May 10, 2019

Healthcare for Women in Malaysia

Women in Malaysia

In the recent few decades, the government of Malaysia has implemented multiple programmes to raise and safeguard the social standing of women in Malaysia. These programmes were introduced to promote gender equality in healthcare and education, as well as to increase women’s participation in decision-making and the work force. They are also aimed towards prohibiting gender discriminatory practices and gender-biased laws.

Today, women in Malaysia enjoy a relatively high Gender Development Index (GDI). In 2017, the value stands at 0.976; a value of 1 indicates total similarity in Human Development Index (HDI) between males and females. In addition, the country’s Gender Inequality Index (GII) (which is a measure of inequality between women and men on achievements in reproductive health, empowerment and participation in the labour market) stands at 0.287 in 2017, indicating relatively low disparity between the two genders.

Healthcare for women

Healthcare for women is frequently associated with reproductive health, which includes menstruation, pregnancy, childbirth and maternal mortality.One of the great necessities in healthcare for women is sex education. Adequate understanding of sexual and reproductive health issues are important for women to live healthily, to manage their pregnancies, and to raise children in an optimal environment. It may reduce occurrence of unplanned pregnancies, and sexually transmitted diseases can also be better curbed.

Women living in poverty frequently do not receive sufficient medical care. This inversely affects their quality of life as well as the well-being of the younger generation.

Female healthcarein Malaysia

Malaysians are eligible to highly subsidised healthcare in public facilities in the country. In addition to public hospitals, government clinics are available at low costs. However, access to these facilities may have some room for improvement. For example, national policies currently allocate some provisions, such as subsidised contraceptives, only to women of certain age, marital status, and other factors. This excludes some women from receiving the full range of available service. Less than 50% of women of childbearing age in Malaysia have access to free contraceptives.Lack of family planning may negatively impact women’s quality of life, as well as their families.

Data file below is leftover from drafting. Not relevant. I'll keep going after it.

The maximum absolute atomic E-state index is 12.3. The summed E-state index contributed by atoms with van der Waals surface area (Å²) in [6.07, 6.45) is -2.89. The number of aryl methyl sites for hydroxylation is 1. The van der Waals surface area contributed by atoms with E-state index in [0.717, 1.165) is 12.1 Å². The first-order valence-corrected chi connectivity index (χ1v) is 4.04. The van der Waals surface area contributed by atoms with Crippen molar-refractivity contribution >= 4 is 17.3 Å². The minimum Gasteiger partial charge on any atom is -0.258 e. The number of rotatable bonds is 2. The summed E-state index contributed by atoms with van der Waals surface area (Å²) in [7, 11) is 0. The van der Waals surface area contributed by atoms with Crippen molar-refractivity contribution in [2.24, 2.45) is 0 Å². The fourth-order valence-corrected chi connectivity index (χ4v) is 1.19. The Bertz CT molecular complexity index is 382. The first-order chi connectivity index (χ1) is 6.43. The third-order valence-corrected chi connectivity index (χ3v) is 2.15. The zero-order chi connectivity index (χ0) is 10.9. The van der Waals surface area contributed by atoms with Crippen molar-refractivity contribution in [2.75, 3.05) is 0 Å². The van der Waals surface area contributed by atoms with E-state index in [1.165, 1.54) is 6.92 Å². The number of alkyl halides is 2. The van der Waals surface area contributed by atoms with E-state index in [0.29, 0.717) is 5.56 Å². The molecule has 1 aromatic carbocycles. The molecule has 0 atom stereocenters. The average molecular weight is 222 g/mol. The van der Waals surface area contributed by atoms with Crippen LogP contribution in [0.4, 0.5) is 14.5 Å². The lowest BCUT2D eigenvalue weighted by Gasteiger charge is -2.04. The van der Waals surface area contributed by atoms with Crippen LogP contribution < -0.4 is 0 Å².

Malaysians are eligible to highly subsidised healthcare in government facilities around the country. However, these facilities are frequently overloaded. The private healthcare sector has also expanded greatly over the past 25 years.

Child marriage also presents an issue in Malaysia to this day. Most of the children involved in child marriage are girls. The Deputy Minister of Women, Family, and Community Development, Yang Berhormat Puan Hannah Yeoh has announced that nearly 15000 child marriages were recorded between 2007 and 2017. Pregnancy at a young age is associated with an increased medical risk for both mother and baby.However, contraceptive use among married teenagers aged 15-19 years is only 33.3%. Unwed pregnant mothers, on the other hand, face social stigma and are prone to under-utilise available maternity services. Estimates have suggested that reducing child pregnancy by 10% may lower a country’s maternal mortality rate by 70%.Awareness on the importance of contraceptives and its accessibility to teenagers may help prevent risky pregnancies.

The right to quality healthcare should be available to all, regardless of gender, social standing and financial status. Ensuring free access to proper medical attention will help secure the country’s social and economic growth.

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References

  1. UNICEF Malaysia. Women in Malaysia. Available at https://www.unicef.org/malaysia/gift_6066.html. Accessed on 20 March 2019.
  2. United Nations Development Programme. Human Development Report 2018 statistical update. Available at http://hdr.undp.org/sites/default/files/2018_human_development_statistical_update.pdf. Accessed on 20 March 2019.
  3. Women’s healthcare in Malaysia is the weaker rights.  The Star Online 2015 January 25. Available at https://www.thestar.com.my/lifestyle/health/2015/01/25/womens-healthcare-in-malaysia-is-the-weaker-rights/. Accessed on 26 March 2019.
  4. Barnett B. Education protects health, delays sex. Netw Res Triangle Park N C. 1997;17(3):14-5.
  5. Ngoma C, Mayimbo S. The negative impact of poverty on the health of women and children. Ann Med Health Sci Res. 2017;7(6):442-6.
  6. Quek D. The Malaysian healthcare system: a review. Presented at: Intensive workshop on health systems in transition; 2009 April 29-30; Kuala Lumpur, Malaysia.
  7. MyHealth portal, Ministry of Health Malaysia. Family planning. Available at http://www.myhealth.gov.my/en/family-planning/. Accessed on 29 March 2019.
  8. Child marriage: Why it is still a problem in 2018. Malay Mail 2018 November 10. Available at https://www.malaymail.com/news/malaysia/2018/11/10/child-marriage-why-it-is-still-a-problem-in-2018/1691899. Accessed on 27 March 2019.
  9. World Health Organization. Adolescent pregnancy. Available at https://www.who.int/news-room/fact-sheets/detail/adolescent-pregnancy. Accessed on 27 June 2019.
  10. Mohd MA, Adibah HI, Haliza G. A review of teenage pregnancy research in Malaysia. Med J Malaysia. 2015;70(4):214-9.
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